First of all, a warning: This post will contain many gratuitously huge vertical panoramas. I don’t know why, but enjoy!
The retreat season finished on Friday, and now it’s time for the monks and nuns to cut loose. More so than usual, I guess. The Summer is a bit loose anyway. It’s hard to keep everything reigned in when there are four hundred people living on your front lawn, but now we have two weeks to kick it without any formal schedule. Most of the crew are heading down to the border of Spain for a trip that will probably be much like our adventure last year. I’ll be skipping that adventure. My bro is coming with his Fiancee Jillian on the eighth. Instead of going surfing in Spain with my Australian hut-mates, I’m going to chill out here so that I’ll be fresh as a flower for a family adventure.
And honestly, it seems like two lazy days is enough. We seem to be more and more able to reframe a Sangha errand as an opportunity to visit a medieval city or an open-air market. Yesterday we turned an airport run into a shopping excursion that proved to be the perfect precursor to a picnic. Hannes, formerly Dai Tue, was heading back to Germany. After about a year and a half as a monk, he decided that it’s not his thing. Take care bud! Somehow I didn’t manage to take any photos of him, but you can refer back to last year’s Pyrenees trip if you’re really curious.
We ended up at an old beacon tower from the 100 Years War. There are tons of them scattered across the hills. They haven’t seen much use lately, but we did our part. For the duration of our picnic, we kept an eye out for signs of English soldiers. Fortunately it never came to lighting a signal fire. We aren’t even Boy Scouts, let alone soldiers. Tuy Niem nearly cuts his hand off every time he opens a pocket knife. On the other hand, we did have to tactically infiltrate the area. Enemy forces attempted to sabotage our picnic with a barbed-wire fence. The picture up top is the inside of the tower, and the following is the entrance.
Safely out of enemy-occupied territory, we set about rebuilding troop morale with a well-earned picnic. The boys provided more than enough provisions for our small company. We ate well: fresh chevre rolled in herbs and garlic and a hard, rich compte, just coming into season, a few cabecou du Perigord also from our favorite goat seller, whole-grain sourdough bread, organic tomatoes from our farm, fresh greens, olives, and a couple of sun-dried tomato baguettes. France may not have the broadest offering for a vegetarian, but I can say one thing: The French make eating white bread and cheese feel pretty damn classy. After our meal, Bao Tich took a quick photo so we could show the world the tattoos we got last week.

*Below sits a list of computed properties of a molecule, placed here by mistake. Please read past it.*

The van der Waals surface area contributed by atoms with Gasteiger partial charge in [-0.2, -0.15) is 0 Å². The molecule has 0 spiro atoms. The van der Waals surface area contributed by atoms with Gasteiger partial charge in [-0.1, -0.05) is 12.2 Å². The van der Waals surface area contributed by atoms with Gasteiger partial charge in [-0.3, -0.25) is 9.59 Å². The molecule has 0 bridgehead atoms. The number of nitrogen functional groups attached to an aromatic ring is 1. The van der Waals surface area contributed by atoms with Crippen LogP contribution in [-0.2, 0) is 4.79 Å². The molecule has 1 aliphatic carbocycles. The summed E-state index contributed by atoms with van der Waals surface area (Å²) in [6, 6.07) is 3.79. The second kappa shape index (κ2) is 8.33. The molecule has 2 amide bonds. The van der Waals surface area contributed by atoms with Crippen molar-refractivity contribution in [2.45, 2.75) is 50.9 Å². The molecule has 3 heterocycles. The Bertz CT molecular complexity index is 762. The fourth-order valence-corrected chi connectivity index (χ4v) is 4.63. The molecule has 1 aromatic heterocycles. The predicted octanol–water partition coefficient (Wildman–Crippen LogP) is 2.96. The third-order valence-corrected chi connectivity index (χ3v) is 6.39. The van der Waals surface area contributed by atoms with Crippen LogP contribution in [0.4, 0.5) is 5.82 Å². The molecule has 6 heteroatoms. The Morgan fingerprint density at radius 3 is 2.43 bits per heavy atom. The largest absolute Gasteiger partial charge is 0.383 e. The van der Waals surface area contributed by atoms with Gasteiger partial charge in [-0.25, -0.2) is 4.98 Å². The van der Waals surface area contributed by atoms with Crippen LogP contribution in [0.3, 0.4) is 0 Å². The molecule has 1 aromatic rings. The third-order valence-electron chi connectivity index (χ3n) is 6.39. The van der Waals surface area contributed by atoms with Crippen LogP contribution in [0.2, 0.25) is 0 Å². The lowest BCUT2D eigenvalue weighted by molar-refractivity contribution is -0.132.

Speaking of Bao Tich, he hasn’t been introduced yet! This is a problem I plan to remedy in the next post, but he’s the dude passing the tray of veggies in the barbed-wire photo. Another guy who needs introducing is Nam, a seventeen year-old future monk who is constantly cracking us up with his unbridled cockiness. More on the both of them later, but here’s the photobomb of the century by Nam in Issigeac. Plus one unmarred by the boys.
The Theravada monk is Dhamma Dinna, a Swedish guy who’s been chilling with us for a few months. In an Australian accent, his name sounds like “Dharma Dinner”, so I spent a lot of time wondering when I was going to learn his real name after Tuy Niem introduced me to him. He came with us for our spin around the aforementioned Issigeac, a labyrinthine medieval village, bright and boisterous. The market was in full swing. I think I’ll let the photos do the rest of the talking for today.
Until next time!